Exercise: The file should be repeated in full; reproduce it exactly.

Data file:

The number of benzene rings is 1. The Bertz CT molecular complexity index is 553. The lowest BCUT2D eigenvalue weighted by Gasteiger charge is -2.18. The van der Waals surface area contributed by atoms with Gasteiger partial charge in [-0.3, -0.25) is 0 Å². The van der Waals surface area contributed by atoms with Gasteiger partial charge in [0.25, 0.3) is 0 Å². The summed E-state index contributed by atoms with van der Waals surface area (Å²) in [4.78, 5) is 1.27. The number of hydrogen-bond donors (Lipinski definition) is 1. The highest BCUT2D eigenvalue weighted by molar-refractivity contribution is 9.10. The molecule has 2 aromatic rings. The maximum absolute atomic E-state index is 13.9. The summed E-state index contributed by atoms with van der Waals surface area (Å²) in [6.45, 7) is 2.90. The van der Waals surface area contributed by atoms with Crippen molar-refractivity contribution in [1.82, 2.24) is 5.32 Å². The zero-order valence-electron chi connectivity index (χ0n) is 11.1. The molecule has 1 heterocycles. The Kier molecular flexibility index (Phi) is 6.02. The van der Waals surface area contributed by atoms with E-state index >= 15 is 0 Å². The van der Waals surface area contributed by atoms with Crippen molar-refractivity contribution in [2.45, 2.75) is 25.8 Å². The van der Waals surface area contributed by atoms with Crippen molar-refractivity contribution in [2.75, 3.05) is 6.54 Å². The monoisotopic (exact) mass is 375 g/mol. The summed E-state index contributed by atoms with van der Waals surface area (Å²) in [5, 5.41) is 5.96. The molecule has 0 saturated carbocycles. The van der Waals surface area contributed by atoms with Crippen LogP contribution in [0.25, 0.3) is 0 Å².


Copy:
The number of benzene rings is 1. The Bertz CT molecular complexity index is 553. The lowest BCUT2D eigenvalue weighted by Gasteiger charge is -2.18. The van der Waals surface area contributed by atoms with Gasteiger partial charge in [-0.3, -0.25) is 0 Å². The van der Waals surface area contributed by atoms with Gasteiger partial charge in [0.25, 0.3) is 0 Å². The summed E-state index contributed by atoms with van der Waals surface area (Å²) in [4.78, 5) is 1.27. The number of hydrogen-bond donors (Lipinski definition) is 1. The highest BCUT2D eigenvalue weighted by molar-refractivity contribution is 9.10. The molecule has 2 aromatic rings. The maximum absolute atomic E-state index is 13.9. The summed E-state index contributed by atoms with van der Waals surface area (Å²) in [6.45, 7) is 2.90. The van der Waals surface area contributed by atoms with Crippen molar-refractivity contribution in [1.82, 2.24) is 5.32 Å². The zero-order valence-electron chi connectivity index (χ0n) is 11.1. The molecule has 1 heterocycles. The Kier molecular flexibility index (Phi) is 6.02. The van der Waals surface area contributed by atoms with E-state index >= 15 is 0 Å². The van der Waals surface area contributed by atoms with Crippen molar-refractivity contribution in [2.45, 2.75) is 25.8 Å². The van der Waals surface area contributed by atoms with Crippen molar-refractivity contribution in [2.75, 3.05) is 6.54 Å². The monoisotopic (exact) mass is 375 g/mol. The summed E-state index contributed by atoms with van der Waals surface area (Å²) in [5, 5.41) is 5.96. The molecule has 0 saturated carbocycles. The van der Waals surface area contributed by atoms with Crippen LogP contribution in [0.25, 0.3) is 0 Å².